A vigorous — and expensive — grass-roots campaign in support of a ballot measure to ban gay marriage in California has paid off. With almost all electorate results in, Proposition 8 had 52 per cent of the vote. This measure would amend the state constitution to specify that only marriages between one man and one woman would be recognized as valid in the state. It would trump a May 2008 ruling by the California Supreme Court that legalized same-sex marriage. The court, however, reached its decision in the face of a previous ban on same-sex marriage passed overwhelmingly by voters in 2000.

The latest poll confirms that public opinion in California has not changed as much as gay activists claimed, and is a major set-back to their campaign in a state they hoped would be a leader in legalising same-sex marriage. About 18,000 same-sex marriages conducted since May are now in doubt, but activists intend to contest the voters’ decision in court.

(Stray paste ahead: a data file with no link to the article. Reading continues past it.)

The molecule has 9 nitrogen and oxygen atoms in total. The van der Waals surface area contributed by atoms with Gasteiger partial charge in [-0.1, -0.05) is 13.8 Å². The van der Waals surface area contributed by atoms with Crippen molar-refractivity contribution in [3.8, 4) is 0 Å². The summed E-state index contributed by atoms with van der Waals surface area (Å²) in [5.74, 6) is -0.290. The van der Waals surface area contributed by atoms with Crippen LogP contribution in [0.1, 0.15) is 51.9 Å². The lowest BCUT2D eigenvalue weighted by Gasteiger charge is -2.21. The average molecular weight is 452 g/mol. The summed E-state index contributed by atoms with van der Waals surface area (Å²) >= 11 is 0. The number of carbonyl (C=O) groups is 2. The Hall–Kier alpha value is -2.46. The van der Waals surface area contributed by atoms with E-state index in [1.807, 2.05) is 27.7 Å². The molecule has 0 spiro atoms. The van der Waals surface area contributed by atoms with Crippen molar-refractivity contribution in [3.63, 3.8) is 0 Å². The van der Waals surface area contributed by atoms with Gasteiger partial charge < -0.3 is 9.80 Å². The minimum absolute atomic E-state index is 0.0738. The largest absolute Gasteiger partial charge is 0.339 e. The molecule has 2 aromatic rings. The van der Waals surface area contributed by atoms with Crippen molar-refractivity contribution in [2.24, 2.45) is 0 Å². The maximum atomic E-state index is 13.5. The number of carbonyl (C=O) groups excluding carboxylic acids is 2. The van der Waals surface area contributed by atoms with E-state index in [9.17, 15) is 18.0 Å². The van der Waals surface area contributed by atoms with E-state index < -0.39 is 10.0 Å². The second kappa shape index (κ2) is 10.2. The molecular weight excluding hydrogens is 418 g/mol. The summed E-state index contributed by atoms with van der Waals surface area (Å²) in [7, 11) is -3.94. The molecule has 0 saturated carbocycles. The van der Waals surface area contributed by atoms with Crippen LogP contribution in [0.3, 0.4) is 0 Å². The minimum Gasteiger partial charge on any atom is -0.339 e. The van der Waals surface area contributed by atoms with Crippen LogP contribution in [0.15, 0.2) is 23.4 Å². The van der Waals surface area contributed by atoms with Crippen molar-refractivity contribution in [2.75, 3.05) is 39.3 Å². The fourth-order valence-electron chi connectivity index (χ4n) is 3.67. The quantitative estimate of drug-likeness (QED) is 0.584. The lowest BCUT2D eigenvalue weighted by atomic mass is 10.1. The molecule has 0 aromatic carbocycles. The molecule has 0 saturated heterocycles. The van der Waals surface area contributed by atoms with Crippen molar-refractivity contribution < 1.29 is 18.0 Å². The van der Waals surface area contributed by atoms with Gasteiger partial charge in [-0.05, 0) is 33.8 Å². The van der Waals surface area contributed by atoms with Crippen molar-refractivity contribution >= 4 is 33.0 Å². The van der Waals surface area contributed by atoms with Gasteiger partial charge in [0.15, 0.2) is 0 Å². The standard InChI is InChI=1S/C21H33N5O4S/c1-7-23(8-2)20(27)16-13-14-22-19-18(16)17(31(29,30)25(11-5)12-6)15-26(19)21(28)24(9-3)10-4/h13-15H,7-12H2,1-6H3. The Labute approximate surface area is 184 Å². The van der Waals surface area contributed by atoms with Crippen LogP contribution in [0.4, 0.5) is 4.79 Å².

“People believe in the institution of marriage,” said Frank Schubert, leader of the “Yes on 8” campaign. “It’s one institution that crosses ethnic divides, that crosses partisan divides. … People have stood up because they care about marriage and they care a great deal.” Exit polls showed that Proposition 8 received critical support from black voters who flocked to the polls to support Barack Obama for president. About seven in 10 blacks voted in favour of the ban, while Latinos supported it and whites were split.

Same-sex marriage bans were also approved in Arizona (by 56 per cent) and Florida (62 per cent) while Arkansas voters approved a measure banning unmarried couples from serving as adoptive or foster parents. Some 27 states had already passed bans on same-sex marriage before Tuesday’s election. Spending by both sides of California’s Prop 8 campaign reached an estimated $74 million — the most expensive social issues campaign in US history and the most expensive this year outside the race for the White House. ~ AP/Google, Nov 5

 

Carolyn Moynihan

Carolyn Moynihan is the former deputy editor of MercatorNet